How-To Wordpress

How to use delete_user hook in WordPress

Managing User Deletion in WordPress with the delete_user Hook

User management is a critical aspect of any WordPress site. Ensuring that user data is handled properly during deletion is essential for maintaining data integrity and providing a seamless experience for both users and administrators. In this article, we’ll explore how to manage user deletion using the delete_user hook.

Understanding the delete_user Hook

The delete_user hook fires immediately before a user is deleted from the WordPress site. It provides developers with an opportunity to execute custom code or perform specific tasks during the user deletion process. Keep in mind that on a Multisite installation, the user is only removed from the site but not deleted from the database.



The delete_user hook accepts the following parameters:

  1. $id (int): The ID of the user to be deleted.
  2. $reassign (int|null): The ID of the user to reassign posts and links to. By default, this parameter is set to null, indicating no reassignment.
  3. $user (WP_User): The WP_User object representing the user to be deleted.

Use Cases for the delete_user Hook

Let’s explore some common scenarios where the delete_user hook can be useful:

1. Custom Table Cleanup
When your plugin or theme creates custom tables to store user-related data (such as additional profile information), you can use the delete_user hook to delete corresponding rows from those tables.

For example:

function my_custom_table_cleanup($user_id) {
// Custom table cleanup logic here
add_action('delete_user', 'my_custom_table_cleanup');

In this function, replace my_custom_table_cleanup with your actual cleanup logic. This ensures that any data associated with the user is properly removed when they are deleted.

2. Sending Notifications
Before deleting a user account, you might want to notify the user. For instance, you can send an email informing them about the impending deletion. Here’s an example of how to achieve this:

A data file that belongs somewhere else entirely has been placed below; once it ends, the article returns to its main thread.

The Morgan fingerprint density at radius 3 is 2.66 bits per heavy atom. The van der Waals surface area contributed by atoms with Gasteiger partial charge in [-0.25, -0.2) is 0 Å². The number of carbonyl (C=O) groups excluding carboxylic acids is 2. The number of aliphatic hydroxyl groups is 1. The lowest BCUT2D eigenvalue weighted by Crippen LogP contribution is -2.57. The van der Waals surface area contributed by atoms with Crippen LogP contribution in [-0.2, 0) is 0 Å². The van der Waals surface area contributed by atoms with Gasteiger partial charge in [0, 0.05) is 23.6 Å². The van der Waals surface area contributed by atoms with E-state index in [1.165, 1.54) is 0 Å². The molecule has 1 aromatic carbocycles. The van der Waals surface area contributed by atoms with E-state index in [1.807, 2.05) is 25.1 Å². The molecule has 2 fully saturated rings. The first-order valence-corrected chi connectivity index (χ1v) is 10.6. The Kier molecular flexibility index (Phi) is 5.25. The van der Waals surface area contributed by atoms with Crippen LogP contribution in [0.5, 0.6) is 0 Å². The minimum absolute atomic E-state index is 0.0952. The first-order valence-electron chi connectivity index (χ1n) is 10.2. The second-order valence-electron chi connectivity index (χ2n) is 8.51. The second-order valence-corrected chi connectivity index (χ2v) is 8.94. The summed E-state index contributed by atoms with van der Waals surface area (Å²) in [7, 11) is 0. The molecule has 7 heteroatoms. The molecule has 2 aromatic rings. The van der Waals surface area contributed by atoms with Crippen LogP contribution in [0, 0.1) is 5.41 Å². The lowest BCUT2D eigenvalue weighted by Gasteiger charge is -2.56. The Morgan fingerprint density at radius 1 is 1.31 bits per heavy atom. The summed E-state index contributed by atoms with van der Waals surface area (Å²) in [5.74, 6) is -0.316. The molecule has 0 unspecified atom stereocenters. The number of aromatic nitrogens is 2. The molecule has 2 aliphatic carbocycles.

function notify_user_before_deletion($user_id) {
$user_data = get_userdata($user_id);
$email = $user_data->user_email;
$headers = 'From: ' . get_bloginfo('name') . "\r\n";
wp_mail($email, 'Account Deletion Notice', 'Your account will be deleted soon.', $headers);
add_action('delete_user', 'notify_user_before_deletion');

In this snippet, the wp_mail function sends an email to the user’s registered email address, notifying them about the upcoming account deletion. Customize the email content as needed.

Considerations – Here are a few things to keep in mind:

  1. User Meta and Fields: If you need access to user meta or fields from the user table, the delete_user hook is the right choice. You can retrieve additional information about the user using the $user parameter.
  2. Multisite Installations: For users deleted from Network Site installations (Multisite), the delete_user hook may not trigger. In such cases, consider using the wpmu_delete_user hook instead.
  3. Timing: The delete_user hook runs before the user is deleted. If you need to perform actions after deletion, explore the deleted_user hook (notice the “ed”).
  4. Data Backup and Recovery: Before deleting a user, consider creating a backup of their data. This ensures that critical information isn’t lost accidentally. You can implement a custom backup mechanism or use existing backup plugins to safeguard user-related content.
  5. User Reassignment Strategies: The $reassign parameter in the delete_user hook allows you to reassign posts and links to another user. Think strategically about how you handle reassignment:
    a. Assign to Admin: By default, WordPress assigns deleted user content to the admin (usually the site owner). While this is convenient, it might not be the best approach for large sites with multiple administrators.
    b. Custom Reassignment Logic: Consider writing custom logic to determine the most appropriate user to reassign content to. For example, you could reassign posts based on categories or tags.


By leveraging the delete_user hook effectively, you can enhance user management in your WordPress site. Whether it’s cleaning up custom tables, sending notifications, or performing other custom actions, this hook empowers you to handle user deletions with precision.
Remember to thoroughly test your custom code to ensure it behaves as expected during user deletion. Happy coding! 🚀

About the author


A coder who is trying to solve some problems via "Procoders", Software Engineer By Profession, WEB Enthusiast, Hobby Blogger. I love to share Tech Ideas and like to learn and explore new things and Technologies.

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